|Lost Planet Airmen|
|Directed by||Fred C. Brannon|
|Written by||Royal K. Cole|
|Produced by||Franklin Adreon|
|Cinematography||Ellis W. Carter|
|Edited by||Cliff Bell Sr.|
|Music by||Stanley Wilson|
|Distributed by||Republic Pictures|
Lost Planet Airmen is a 1951 black-and-white American science fiction film produced and distributed by Republic Pictures, which is actually the feature film condensation of their 1949 12-chapter serial, King of the Rocket Men. Lost Planet Airmen was directed by Fred C. Brannon and written by Royal K. Cole and William Lively. The lead actors in Lost Planet Airmen were Tristram Coffin and Mae Clark.
Professor Millard (James Craven), a scientist who is a member of the group Science Associates, works in a secluded desert location in a cave laboratory on a secret research project. Reporter and photographer Glenda Thomas (Mae Clarke) is curious about that secret project. When she tours the Science Associates building, she meets Burt Winslow (House Peters, Jr.), the project's publicity director, and Jeff King (Tristram Coffin), a research project member.
The mysterious "Dr. Vulcan" is intent on stealing the various weapons being developed by the scientists of the Science Associates group. Vulcan hopes to make a fortune by selling these valuable devices to foreign powers. Dr. Vulcan's gang kills one of the scientists. To stop Vulcan and his operatives, Jeff dons a newly developed, atomic-powered rocket backpack, mounted on a leather jacket, which has a streamlined flying helmet attached that hides his identity. With the assistance of Dr. Millard, he continually foils the attacks by Vulcan's henchmen.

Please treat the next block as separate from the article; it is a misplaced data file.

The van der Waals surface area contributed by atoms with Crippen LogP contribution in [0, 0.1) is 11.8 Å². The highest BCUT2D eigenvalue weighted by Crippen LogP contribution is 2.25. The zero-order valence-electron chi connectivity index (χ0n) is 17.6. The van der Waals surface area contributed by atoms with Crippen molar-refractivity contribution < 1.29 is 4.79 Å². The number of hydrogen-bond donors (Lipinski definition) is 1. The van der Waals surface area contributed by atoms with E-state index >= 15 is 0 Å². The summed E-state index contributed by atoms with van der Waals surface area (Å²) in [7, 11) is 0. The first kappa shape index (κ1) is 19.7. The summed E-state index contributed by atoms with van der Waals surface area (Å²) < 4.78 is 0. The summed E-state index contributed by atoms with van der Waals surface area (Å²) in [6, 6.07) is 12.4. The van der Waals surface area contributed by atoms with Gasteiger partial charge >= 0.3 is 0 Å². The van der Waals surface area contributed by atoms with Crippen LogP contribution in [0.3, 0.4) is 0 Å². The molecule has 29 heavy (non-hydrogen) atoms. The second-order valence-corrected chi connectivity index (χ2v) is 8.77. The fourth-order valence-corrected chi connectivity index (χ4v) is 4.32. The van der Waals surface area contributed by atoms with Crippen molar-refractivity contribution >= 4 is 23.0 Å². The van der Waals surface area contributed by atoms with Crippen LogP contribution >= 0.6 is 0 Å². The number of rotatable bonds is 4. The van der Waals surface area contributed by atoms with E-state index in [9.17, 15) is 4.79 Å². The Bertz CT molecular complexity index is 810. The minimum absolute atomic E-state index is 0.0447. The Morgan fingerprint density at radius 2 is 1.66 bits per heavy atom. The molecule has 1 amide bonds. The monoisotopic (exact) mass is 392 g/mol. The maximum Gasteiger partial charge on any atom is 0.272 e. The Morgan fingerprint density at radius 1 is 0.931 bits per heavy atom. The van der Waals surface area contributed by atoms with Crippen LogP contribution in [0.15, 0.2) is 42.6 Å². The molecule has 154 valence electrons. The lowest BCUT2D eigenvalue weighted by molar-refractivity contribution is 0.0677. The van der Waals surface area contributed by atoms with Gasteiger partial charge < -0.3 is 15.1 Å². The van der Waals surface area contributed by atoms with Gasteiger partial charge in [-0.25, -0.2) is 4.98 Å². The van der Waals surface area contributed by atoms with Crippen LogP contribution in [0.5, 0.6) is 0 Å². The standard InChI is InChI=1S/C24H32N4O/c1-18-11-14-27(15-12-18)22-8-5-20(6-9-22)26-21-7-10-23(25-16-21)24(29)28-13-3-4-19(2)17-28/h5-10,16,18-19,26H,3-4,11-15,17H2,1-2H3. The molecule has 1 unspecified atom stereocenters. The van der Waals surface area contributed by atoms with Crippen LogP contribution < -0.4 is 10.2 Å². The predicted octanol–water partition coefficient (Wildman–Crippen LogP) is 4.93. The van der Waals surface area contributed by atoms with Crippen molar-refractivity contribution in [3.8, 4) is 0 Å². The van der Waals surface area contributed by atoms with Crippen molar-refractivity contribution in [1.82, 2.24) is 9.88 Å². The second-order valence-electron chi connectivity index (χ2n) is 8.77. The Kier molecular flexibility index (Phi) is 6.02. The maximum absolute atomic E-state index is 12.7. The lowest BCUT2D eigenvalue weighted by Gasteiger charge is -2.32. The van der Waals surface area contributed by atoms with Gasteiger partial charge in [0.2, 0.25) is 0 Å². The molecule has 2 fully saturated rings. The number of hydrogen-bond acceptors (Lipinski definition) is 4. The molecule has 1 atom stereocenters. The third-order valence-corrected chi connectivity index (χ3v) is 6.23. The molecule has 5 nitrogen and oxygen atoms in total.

Dr. Vulcan plans on destroying New York City using a sonic ray device, which causes massive earthquakes and flooding. Only "the rocket man" ultimately stands in his way.
Lost Planet Airmen used scenes from King of the Rocket Men, which had been more cheaply made than previous Republic serials. Creating a compilation feature film allowed Republic to have another opportunity to exploit the serial for further profit; the studio's prospects of continuing multi-chapter serials in a waning market was not lost on management. Republic and Columbia Pictures were the last two film studios to offer serials in the mid-1950s. In 1956 Columbia offered only two 15-episode serials; that was the end the cycle. 
Jim Craddock, in VideoHound's Golden Movie Retriever 2001 included a slight mention of the "feature-length condensation of Republic's 12-part science fiction serial, King of the Rocket Man. He further noted (incorrectly) that, "Rocket man is pitted against the sinister Dr. Vulcan in this intergalactic (sic) battle of good and evil".